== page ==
Detective Byomkesh Bakshy! Hindi Movie Review

Feature Film | UA | Mystery, Thriller
Detective Byomkesh Bakshy is a thrilling murder mystery that leaves you awestruck and giddy with pleasure. A scrumptious delight of a film that has the repeat viewing value of a classic, missing it would be a crime only Byomkesh could solve.
Apr 3, 2015 By Piyush Chopra

If there was a unit of measurement for excitement levels, my levels would've been through the roof every time someone mentioned the words "Detective Byomkesh Bakshy". And I'm not talking about any ordinary kind of excitement. I'm talking jumping-up-and-down, widest-smile-in-the-world, wetting-your-pants excitement.


So, I walked into the theater with expectations the size of a giant mountain weighing down on me. The downside of such humongous expectations and wish fulfillment, though, is that more often than not, they're dashed with the severity of two trucks in a headlong collision.


But worry not. Your expectations will be returned to you after the film safe and doing, if a little dumbfounded and awestruck. After years and years of unrequited prayers and bribing God, mainstream Bollywood finally has a detective that is neither completely incompetent nor will make you cheer for the villain to kill him off before the interval itself. At last, we have our own desi Sherlock Holmes, without all the neurosis. So maybe our very own Hercule Poirot.


For director Dibakar Banerjee's much awaited follow-up to the thrilling, sterling 2012 film Shanghai, he brings to life for the first time in Hindi cinema the popular fictional detective from Bengali literature Byomkesh Bakshy, created by Sharadindu Bandyopadhyay. Following him on his first case, which starts off as a simple task of locating a missing person, the mystery turns into a conspiracy of magnanimous proportions that threatens to shatter the peace in Calcutta forever.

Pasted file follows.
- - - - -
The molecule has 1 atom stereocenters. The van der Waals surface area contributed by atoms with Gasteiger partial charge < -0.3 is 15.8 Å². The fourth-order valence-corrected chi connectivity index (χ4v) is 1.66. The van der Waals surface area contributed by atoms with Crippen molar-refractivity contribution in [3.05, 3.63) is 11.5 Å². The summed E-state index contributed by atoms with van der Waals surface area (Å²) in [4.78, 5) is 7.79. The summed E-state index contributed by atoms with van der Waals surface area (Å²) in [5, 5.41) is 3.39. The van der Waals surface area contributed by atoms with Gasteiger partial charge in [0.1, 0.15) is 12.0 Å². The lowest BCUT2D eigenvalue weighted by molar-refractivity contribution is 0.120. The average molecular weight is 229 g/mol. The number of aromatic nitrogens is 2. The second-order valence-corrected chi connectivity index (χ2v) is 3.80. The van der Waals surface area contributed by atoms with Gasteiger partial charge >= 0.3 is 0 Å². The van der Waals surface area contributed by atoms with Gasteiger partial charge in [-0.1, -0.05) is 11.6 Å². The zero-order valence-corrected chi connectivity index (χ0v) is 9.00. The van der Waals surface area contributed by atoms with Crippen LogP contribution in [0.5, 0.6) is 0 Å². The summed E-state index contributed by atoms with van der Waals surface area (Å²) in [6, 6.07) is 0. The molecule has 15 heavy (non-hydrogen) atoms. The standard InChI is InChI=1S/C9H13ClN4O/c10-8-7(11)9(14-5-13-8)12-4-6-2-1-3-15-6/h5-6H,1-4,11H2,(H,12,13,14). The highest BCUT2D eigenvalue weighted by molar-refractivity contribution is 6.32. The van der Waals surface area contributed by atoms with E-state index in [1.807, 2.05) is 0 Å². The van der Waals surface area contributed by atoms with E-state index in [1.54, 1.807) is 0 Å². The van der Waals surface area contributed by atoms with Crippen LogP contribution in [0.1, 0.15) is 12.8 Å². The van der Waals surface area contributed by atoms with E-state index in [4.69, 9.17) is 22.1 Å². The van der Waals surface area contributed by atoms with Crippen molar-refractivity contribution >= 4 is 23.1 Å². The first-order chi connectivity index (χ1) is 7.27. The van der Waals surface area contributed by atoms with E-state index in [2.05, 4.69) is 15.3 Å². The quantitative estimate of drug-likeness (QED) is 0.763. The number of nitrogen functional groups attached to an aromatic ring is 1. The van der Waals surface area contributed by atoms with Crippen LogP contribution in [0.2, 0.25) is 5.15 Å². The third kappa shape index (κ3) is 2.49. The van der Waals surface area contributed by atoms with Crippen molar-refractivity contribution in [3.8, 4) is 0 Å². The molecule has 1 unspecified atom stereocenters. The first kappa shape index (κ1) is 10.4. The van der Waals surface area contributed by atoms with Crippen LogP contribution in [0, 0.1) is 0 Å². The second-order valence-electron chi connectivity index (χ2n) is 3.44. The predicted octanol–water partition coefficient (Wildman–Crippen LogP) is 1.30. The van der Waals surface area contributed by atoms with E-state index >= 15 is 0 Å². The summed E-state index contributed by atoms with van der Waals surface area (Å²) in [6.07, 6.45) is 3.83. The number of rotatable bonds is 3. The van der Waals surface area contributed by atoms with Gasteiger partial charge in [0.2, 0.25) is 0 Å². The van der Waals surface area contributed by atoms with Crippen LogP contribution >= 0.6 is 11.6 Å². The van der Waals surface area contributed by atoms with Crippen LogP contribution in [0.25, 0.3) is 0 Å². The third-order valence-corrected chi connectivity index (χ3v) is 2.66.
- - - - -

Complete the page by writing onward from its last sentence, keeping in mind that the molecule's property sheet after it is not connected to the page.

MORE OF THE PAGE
For a first film in a prospective series, you'd expect to be served a delicious yet straightforward whodunnit with a tidy bow wrapped around it by the end. Instead, you get drugs, multiple murders, Japanese cartels, political turmoil and deviously unpredictable characters. And at the center of it all, you get a Byomkesh Bakshy who isn't an arrogant know-it-all, and isn't infallible and impervious to being played by a smarter nemesis.


You get a mystery that deepens as it goes along; a mystery that appears insolvable the more you think about it; a mystery with so many red herrings and deliberate distractions that it's hard to keep track; a mystery with no end in sight; a mystery that leaves you anxious as hell and has you shivering with elation; a mystery where you're still making wild guesses even as the big reveal comes knocking on your door; and a mystery that has as satisfying an answer as you could possibly hope for when you finally open that door.